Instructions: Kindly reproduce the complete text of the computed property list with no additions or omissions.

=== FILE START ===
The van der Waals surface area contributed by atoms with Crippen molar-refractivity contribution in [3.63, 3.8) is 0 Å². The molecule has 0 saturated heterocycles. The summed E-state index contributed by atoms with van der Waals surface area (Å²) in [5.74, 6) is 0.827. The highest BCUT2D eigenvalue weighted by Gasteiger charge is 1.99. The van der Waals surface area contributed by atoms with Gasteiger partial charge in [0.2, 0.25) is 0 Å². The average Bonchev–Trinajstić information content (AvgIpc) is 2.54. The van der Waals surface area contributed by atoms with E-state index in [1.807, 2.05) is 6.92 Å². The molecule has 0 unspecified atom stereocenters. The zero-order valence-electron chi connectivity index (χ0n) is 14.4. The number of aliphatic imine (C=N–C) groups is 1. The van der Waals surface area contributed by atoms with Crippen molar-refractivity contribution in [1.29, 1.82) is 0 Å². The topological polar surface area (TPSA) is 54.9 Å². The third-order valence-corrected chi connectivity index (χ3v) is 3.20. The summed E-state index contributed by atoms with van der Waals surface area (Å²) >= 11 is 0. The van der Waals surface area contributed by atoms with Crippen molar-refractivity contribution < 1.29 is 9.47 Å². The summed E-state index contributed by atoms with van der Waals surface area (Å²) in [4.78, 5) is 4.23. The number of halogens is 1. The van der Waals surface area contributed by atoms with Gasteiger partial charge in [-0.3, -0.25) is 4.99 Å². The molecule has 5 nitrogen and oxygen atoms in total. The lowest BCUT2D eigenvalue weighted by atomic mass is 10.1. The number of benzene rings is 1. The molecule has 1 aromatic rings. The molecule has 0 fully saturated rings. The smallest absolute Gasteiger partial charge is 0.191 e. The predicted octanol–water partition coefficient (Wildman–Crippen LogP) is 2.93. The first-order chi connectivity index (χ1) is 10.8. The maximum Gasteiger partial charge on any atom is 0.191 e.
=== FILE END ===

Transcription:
The van der Waals surface area contributed by atoms with Crippen molar-refractivity contribution in [3.63, 3.8) is 0 Å². The molecule has 0 saturated heterocycles. The summed E-state index contributed by atoms with van der Waals surface area (Å²) in [5.74, 6) is 0.827. The highest BCUT2D eigenvalue weighted by Gasteiger charge is 1.99. The van der Waals surface area contributed by atoms with Gasteiger partial charge in [0.2, 0.25) is 0 Å². The average Bonchev–Trinajstić information content (AvgIpc) is 2.54. The van der Waals surface area contributed by atoms with E-state index in [1.807, 2.05) is 6.92 Å². The molecule has 0 unspecified atom stereocenters. The zero-order valence-electron chi connectivity index (χ0n) is 14.4. The number of aliphatic imine (C=N–C) groups is 1. The van der Waals surface area contributed by atoms with Crippen molar-refractivity contribution in [1.29, 1.82) is 0 Å². The topological polar surface area (TPSA) is 54.9 Å². The third-order valence-corrected chi connectivity index (χ3v) is 3.20. The summed E-state index contributed by atoms with van der Waals surface area (Å²) >= 11 is 0. The van der Waals surface area contributed by atoms with Crippen molar-refractivity contribution < 1.29 is 9.47 Å². The summed E-state index contributed by atoms with van der Waals surface area (Å²) in [4.78, 5) is 4.23. The number of halogens is 1. The van der Waals surface area contributed by atoms with Gasteiger partial charge in [-0.3, -0.25) is 4.99 Å². The molecule has 5 nitrogen and oxygen atoms in total. The lowest BCUT2D eigenvalue weighted by atomic mass is 10.1. The number of benzene rings is 1. The molecule has 1 aromatic rings. The molecule has 0 fully saturated rings. The smallest absolute Gasteiger partial charge is 0.191 e. The predicted octanol–water partition coefficient (Wildman–Crippen LogP) is 2.93. The first-order chi connectivity index (χ1) is 10.8. The maximum Gasteiger partial charge on any atom is 0.191 e.